The narrative and expressive elements in play here, even if difficult to justify in technical terms, are easy enough to identify. Beethoven is deliberately manipulating the narrative of the musical dialectic (the natural progression of tones through different chordal configurations toward resolution) to mirror a particular kind of movement within human consciousness: When we find ourselves caught in the grip of anxiety, uncertainty, or despair, it is rarely enough that we simply change our perspective or force ourselves to “look on the bright side.” Rather, we are often forced to consciously think or will ourselves into a more positive state of mind. This narrative is decidedly more complex than that evoked by a normal minor-to-major transition, and Beethoven’s handling of it represents a path-breaking fusion of the language of music with the language of thought. Abstract instrumental music, simply through the way it evolves according to the syntax of musical development, is able to evoke in the mind of the listener a clearly defined narrative that she can analogize to her own life. She is not simply listening to the music as it unfolds before her, but rather feeling the music as it limns the contours of her own thought. When the music works its way out of chaos and into resolution, therefore, she experiences a kind of vicarious relief, a sense that she has undergone the same journey of overcomingas the music.

I would identify this dovetailing of musical and rational syntax as the base ingredient of Beethoven’s language of consolation. All of his works that, in my estimation, offer the greatest solace have at their foundation some version of this abstract yet instantly recognizable narrative—darkness and discord are resolved, through a deliberate process of development, into triumph or transcendence. This is not to say that Beethoven always adheres to this narrative without altering it—one of the great joys of getting to know Beethoven is learning to hear his subtle subversions of listener expectations—but if we wish to understand the peculiarly consoling effects of his music, we need to recognize that it is this syntax of technical and narrative progression that underlies, in one way or another, all of his efforts to both articulate feelings of suffering  and explore the ways we as human beings can overcome them.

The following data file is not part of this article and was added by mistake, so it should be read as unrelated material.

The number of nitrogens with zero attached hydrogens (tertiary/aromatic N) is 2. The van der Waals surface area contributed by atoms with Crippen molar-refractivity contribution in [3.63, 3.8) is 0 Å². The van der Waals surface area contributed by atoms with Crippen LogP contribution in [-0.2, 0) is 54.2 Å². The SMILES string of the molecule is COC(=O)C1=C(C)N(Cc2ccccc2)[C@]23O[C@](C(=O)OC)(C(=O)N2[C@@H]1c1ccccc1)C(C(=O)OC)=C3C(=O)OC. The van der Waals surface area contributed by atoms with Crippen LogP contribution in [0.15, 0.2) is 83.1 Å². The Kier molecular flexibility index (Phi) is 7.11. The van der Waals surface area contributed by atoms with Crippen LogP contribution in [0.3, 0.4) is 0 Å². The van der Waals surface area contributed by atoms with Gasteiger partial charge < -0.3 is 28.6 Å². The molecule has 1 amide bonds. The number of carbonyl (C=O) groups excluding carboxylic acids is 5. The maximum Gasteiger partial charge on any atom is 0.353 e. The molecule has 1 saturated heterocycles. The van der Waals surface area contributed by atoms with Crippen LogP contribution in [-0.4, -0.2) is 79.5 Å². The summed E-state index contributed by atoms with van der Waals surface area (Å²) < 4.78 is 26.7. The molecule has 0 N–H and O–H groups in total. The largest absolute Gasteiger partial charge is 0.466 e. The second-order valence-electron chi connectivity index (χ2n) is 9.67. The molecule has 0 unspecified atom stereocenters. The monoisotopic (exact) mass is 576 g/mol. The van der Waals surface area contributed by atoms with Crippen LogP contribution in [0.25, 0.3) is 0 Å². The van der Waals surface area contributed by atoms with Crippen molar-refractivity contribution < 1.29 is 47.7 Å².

II. Music becomes Words becomes Music

We have, then, a solid basis for understanding how Beethoven’s musical language plays upon our sense of narrative to create meaning and consolation. The innate syntactic patterns of music assimilate to those of thought, and we are able to experience their progressive, end-directed “stories” as positive analogues of our own experience. If we know Beethoven, however, we note that it is not simply toward the abstract structures of language that his music tends in search of consolation, but sometimes towards the actual words themselves. At many moments in his late works, when the music has run up against a moment of profound sorrow or uncertainty, it seems to strain toward a literal syntax of poetic utterance—as though words are trying to burst out of the music. This is what Richard Wagner referred to when he declared Beethoven to be the prophet of his gesamptkunstwerk, a fusion of all the arts into one, and what Beethoven himself attempted to do (with mixed results) in the Ninth Symphony. What is interesting, however, is that we know not only that Beethoven was dissatisfied the choral finale of the Ninth—he told composer Carl Czerny that he had decided to replace it with a purely instrumental one—but that virtually all other appearances of this “vocal impulse” lead to a kind of repudiation of it, musical abstraction wiping out linguistic specificity. Beethoven may seem to be groping toward a kind of poetic, all-comprehending “statement” to console himself and the listener, but in each instance his efforts come up short and pure music (later generations would call it absolute music) is brought in to fill the breach. As a first example of this, we can turn to the third movement of the Piano Sonata Op. 110 in A Flat Major. The beginning of this movement, which emerges out of the second movement’s variations on two German folk songs, is a desolate arioso in B Flat Minor.  A songful opening gives way in three bars to a piu adagio (even slower) passage marked recitativo. This is an unusual indication to give in a piano sonata, to be sure, but what follows is all but unprecedented. After a rolling, lyrical passage that does seem to evoke dramatic recitative, time seems to stand still as, over a sustained chord in the left hand, the right hand plays a solitary A Natural, a note totally foreign to the key of B Flat Minor. It then, over an anguished two-bar crescendo and decrescendo, proceeds to repeat this note twenty-seven times, rising and falling like a supplicating cry.